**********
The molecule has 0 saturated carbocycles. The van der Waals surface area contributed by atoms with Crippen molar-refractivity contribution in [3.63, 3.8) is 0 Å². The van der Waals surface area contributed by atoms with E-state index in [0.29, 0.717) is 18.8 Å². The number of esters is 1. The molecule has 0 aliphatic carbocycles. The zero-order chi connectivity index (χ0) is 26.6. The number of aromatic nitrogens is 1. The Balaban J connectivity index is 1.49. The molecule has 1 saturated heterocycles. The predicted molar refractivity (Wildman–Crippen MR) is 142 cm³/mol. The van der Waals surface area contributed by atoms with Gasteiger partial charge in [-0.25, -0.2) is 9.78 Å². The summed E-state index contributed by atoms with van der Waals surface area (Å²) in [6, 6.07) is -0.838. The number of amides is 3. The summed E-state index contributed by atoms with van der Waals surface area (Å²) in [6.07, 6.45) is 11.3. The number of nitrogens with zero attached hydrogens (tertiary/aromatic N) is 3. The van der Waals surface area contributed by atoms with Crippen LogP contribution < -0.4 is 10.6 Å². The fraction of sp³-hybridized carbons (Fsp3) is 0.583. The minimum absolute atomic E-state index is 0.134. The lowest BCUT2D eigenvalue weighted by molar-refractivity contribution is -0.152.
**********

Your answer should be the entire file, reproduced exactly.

The molecule has 0 saturated carbocycles. The van der Waals surface area contributed by atoms with Crippen molar-refractivity contribution in [3.63, 3.8) is 0 Å². The van der Waals surface area contributed by atoms with E-state index in [0.29, 0.717) is 18.8 Å². The number of esters is 1. The molecule has 0 aliphatic carbocycles. The zero-order chi connectivity index (χ0) is 26.6. The number of aromatic nitrogens is 1. The Balaban J connectivity index is 1.49. The molecule has 1 saturated heterocycles. The predicted molar refractivity (Wildman–Crippen MR) is 142 cm³/mol. The van der Waals surface area contributed by atoms with Gasteiger partial charge in [-0.25, -0.2) is 9.78 Å². The summed E-state index contributed by atoms with van der Waals surface area (Å²) in [6, 6.07) is -0.838. The number of amides is 3. The summed E-state index contributed by atoms with van der Waals surface area (Å²) in [6.07, 6.45) is 11.3. The number of nitrogens with zero attached hydrogens (tertiary/aromatic N) is 3. The van der Waals surface area contributed by atoms with Crippen LogP contribution < -0.4 is 10.6 Å². The fraction of sp³-hybridized carbons (Fsp3) is 0.583. The minimum absolute atomic E-state index is 0.134. The lowest BCUT2D eigenvalue weighted by molar-refractivity contribution is -0.152.